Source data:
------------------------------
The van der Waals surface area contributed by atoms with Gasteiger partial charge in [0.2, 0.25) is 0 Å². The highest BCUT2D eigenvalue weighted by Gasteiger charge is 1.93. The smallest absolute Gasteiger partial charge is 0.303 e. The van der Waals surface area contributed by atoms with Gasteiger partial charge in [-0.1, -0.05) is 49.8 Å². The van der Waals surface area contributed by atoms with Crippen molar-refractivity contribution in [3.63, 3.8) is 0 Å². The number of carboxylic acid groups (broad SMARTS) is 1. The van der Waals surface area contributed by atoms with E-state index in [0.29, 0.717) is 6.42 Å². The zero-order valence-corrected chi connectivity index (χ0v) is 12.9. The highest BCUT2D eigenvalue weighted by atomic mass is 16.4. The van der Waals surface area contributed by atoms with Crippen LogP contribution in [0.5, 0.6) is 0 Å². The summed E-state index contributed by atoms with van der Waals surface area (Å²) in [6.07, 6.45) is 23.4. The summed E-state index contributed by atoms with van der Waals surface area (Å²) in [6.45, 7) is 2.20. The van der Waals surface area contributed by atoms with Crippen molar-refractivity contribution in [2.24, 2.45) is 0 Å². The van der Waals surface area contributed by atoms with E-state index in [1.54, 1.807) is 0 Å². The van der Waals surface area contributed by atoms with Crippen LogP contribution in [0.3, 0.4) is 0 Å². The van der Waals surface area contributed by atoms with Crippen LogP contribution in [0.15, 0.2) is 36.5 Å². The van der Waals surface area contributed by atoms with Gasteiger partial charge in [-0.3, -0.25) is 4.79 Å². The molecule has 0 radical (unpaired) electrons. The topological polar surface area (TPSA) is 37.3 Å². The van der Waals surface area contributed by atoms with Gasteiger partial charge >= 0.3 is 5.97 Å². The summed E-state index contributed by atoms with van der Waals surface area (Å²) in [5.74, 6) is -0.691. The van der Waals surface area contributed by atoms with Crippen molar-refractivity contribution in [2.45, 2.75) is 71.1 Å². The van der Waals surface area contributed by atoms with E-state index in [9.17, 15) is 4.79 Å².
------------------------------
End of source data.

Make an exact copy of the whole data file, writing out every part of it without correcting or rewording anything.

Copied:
The van der Waals surface area contributed by atoms with Gasteiger partial charge in [0.2, 0.25) is 0 Å². The highest BCUT2D eigenvalue weighted by Gasteiger charge is 1.93. The smallest absolute Gasteiger partial charge is 0.303 e. The van der Waals surface area contributed by atoms with Gasteiger partial charge in [-0.1, -0.05) is 49.8 Å². The van der Waals surface area contributed by atoms with Crippen molar-refractivity contribution in [3.63, 3.8) is 0 Å². The number of carboxylic acid groups (broad SMARTS) is 1. The van der Waals surface area contributed by atoms with E-state index in [0.29, 0.717) is 6.42 Å². The zero-order valence-corrected chi connectivity index (χ0v) is 12.9. The highest BCUT2D eigenvalue weighted by atomic mass is 16.4. The van der Waals surface area contributed by atoms with Crippen LogP contribution in [0.5, 0.6) is 0 Å². The summed E-state index contributed by atoms with van der Waals surface area (Å²) in [6.07, 6.45) is 23.4. The summed E-state index contributed by atoms with van der Waals surface area (Å²) in [6.45, 7) is 2.20. The van der Waals surface area contributed by atoms with Crippen molar-refractivity contribution in [2.24, 2.45) is 0 Å². The van der Waals surface area contributed by atoms with E-state index in [1.54, 1.807) is 0 Å². The van der Waals surface area contributed by atoms with Crippen LogP contribution in [0.3, 0.4) is 0 Å². The van der Waals surface area contributed by atoms with Crippen LogP contribution in [0.15, 0.2) is 36.5 Å². The van der Waals surface area contributed by atoms with Gasteiger partial charge in [-0.3, -0.25) is 4.79 Å². The molecule has 0 radical (unpaired) electrons. The topological polar surface area (TPSA) is 37.3 Å². The van der Waals surface area contributed by atoms with Gasteiger partial charge >= 0.3 is 5.97 Å². The summed E-state index contributed by atoms with van der Waals surface area (Å²) in [5.74, 6) is -0.691. The van der Waals surface area contributed by atoms with Crippen molar-refractivity contribution in [2.45, 2.75) is 71.1 Å². The van der Waals surface area contributed by atoms with E-state index in [9.17, 15) is 4.79 Å².